The author realizes it’s not about what you do, but who you are.
Mood music for this post: “We’re in This Together” by Nine Inch Nails:
I used to have stupid ideas about how to measure a person’s worth. And when I say stupid, I mean STUPID. In my warped mind, you were nobody if you didn’t have a big important career. Then I slowly learned that it’s the overachievers like me that cause the most trouble.
It’s a not-so-surprising tick in the brain for someone with OCD and other flavors of mental illness: You feel like you have to do something big to prove your worth as a human being. In my case, it was to become a big journalist.
The guys who filled boxes with shoe orders in my father’s warehouse, the old high school chum who went on to manage a drug store; the other friend who can never seem to settle into a job and stay there: I always thought I was bigger than they were.
It’s a funny thing OCD does to you: Your mind spins with worry, fear and anxiety that in turn leads to episodes of depression and a life of addictive behavior.
I’ve always carried a huge ego. I’m the first to admit that humility isn’t one of my strong suits. I’m working on it, because as a Christian that’s what I need to do. I’ve always been a better talker than listener. I still need to work on that.
Achieving big things is one of the ways we try to fill in that hole that’s always dogging us. In my profession, getting access to the major power players of information security is a rush. I feel like I am somebody as a result. When I don’t make it to a big security conference, the wheels in my head start spinning. I start to worry that by not being there, I become irrelevant.
When I make it someplace and score, like the time I was able to corner Bob Woodward of Washington Post/Watergate fame at a conference in Florida four years ago, I can be insufferable for months. In that encounter, Woodward was there to deliver a keynote on the state of security. His forte was the larger war on terror and how the Bush White House was waging it. He needed to bone up on the IT aspect and started asking me about antivirus and firewalls, and whether those things really work. Later, during the Q&A part of his keynote, when someone asked him a cybersecurity question, he mentioned that he had talked to a fellow earlier (me) who mentioned that the emerging trend was toward a quiet, sneaky brand of attack. My ego boiled and rose. I told EVERYBODY about it.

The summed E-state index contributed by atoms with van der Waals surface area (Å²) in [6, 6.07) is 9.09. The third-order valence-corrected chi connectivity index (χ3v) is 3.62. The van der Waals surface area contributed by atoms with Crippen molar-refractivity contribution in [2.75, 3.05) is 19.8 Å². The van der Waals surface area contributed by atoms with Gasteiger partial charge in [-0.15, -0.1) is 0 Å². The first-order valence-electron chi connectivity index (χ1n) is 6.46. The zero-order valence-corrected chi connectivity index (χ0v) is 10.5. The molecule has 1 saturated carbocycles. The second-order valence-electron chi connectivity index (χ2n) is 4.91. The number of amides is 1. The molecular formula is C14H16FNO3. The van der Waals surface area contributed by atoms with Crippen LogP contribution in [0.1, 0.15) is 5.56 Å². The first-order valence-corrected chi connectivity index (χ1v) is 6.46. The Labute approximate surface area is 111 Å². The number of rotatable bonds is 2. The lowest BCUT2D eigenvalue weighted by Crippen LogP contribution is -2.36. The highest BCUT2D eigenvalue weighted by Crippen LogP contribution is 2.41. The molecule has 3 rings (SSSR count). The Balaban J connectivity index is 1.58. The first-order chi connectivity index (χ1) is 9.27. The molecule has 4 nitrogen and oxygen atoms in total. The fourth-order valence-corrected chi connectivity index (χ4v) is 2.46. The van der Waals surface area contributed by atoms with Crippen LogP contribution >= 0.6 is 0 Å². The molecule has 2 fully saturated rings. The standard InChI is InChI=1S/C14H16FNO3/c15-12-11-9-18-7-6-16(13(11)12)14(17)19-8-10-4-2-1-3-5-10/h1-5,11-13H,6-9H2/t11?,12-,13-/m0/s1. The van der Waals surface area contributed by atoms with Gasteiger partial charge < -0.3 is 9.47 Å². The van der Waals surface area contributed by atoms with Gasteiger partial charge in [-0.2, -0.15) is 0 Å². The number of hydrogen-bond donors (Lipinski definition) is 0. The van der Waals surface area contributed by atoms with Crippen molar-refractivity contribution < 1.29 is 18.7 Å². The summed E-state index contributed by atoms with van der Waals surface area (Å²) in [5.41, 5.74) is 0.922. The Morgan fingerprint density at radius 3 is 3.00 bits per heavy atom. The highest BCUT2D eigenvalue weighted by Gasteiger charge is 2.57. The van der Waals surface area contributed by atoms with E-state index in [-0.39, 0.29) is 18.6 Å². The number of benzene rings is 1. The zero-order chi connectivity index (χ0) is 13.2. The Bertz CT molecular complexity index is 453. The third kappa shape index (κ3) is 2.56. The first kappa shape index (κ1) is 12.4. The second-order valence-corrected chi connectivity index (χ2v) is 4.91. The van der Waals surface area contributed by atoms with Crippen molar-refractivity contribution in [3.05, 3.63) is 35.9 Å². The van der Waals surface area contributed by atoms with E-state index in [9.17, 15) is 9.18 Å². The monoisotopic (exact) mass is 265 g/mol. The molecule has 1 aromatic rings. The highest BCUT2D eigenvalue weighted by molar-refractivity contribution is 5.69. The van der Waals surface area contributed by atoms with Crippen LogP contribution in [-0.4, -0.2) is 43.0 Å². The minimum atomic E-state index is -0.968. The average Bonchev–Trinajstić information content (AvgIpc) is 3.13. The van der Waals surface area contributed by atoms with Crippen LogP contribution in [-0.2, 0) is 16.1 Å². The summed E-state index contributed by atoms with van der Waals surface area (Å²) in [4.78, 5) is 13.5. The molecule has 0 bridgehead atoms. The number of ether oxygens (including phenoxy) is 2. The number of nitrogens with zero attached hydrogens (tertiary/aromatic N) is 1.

Today, when I write what I think is a good article, I promote it nonstop. That’s part of my job, of course. If you don’t promote it no one will read it. But I do it with an uber-sized dose of zeal. I’m sure more than a few people on Facebook have unfriended me because of it, and I’m fine with that.
God has a funny way of teaching me a lesson. Eleven years ago my big dream was to be an editor at The Eagle-Tribune. I got there, but most of my tenure was marred by a deepening mental illness. To top it off, the environment there is not good for someone who needs constant praise to feel like he’s a real human being. It could be a viper pit. In hindsight, I worked with great people. But back then, I was looking for anyone I could blame for my unhappiness so I wouldn’t have to face that most of the blame was mine.
I’ve learned that it’s not what we do that makes or breaks us. it’s WHO we are. Take Gretchen Putnam, managing editor of The Eagle-Tribune. The woman led the team that won a Pulitzer Prize. But when I think of her, I think more about what a great Mom she is to her three children. My wife’s talents as an editor, organizer and blogger tower over my own skills. But when I think of her, which is pretty much all day, every day, I think of the woman who glued me together when I was falling apart and who deserves most of the credit for the compassion and intelligence my sons have developed.
My Father-In-Law has been a truck driver all his life. I used to think of that as a lesser profession. But he raised four beautiful daughters and has been there for his family through thick and thin. The man has a heart like no other. My Mother-in-Law works at McDonald’s and is shy to the core, but she has a silent peace about her that just calms you down in her presence. She doesn’t have to say anything to put you at ease.
Then there’s my cousin Melanie. I’ve teased her a lot over the years because she told me she had no real ambition to do anything but watch TV her whole life. But here’s the thing: She’s been there for everyone in her family. She doesn’t judge you. And she will always make you laugh — even if it’s at her own expense. To be honest, I don’t care what she does for a living. She never needed a career to be a force on this Earth and make a difference.
As for the guys in my Dad’s warehouse, they toil away for many hours a day on tasks I always thought were beneath me. But they always understood what I could never grasp as a 19-year-old punk: That their Faith and family were priority one. They were providing for wives and children who in some cases were still in their home countries. That’s all that mattered.
All these people figured out the key to Heaven long before I did. I’m still not sure I’ve earned my keep in that department.
But this much I do know: They have all taught me something about myself and about what it takes to be a better person. We’re all in this life together, and helping each other is what counts.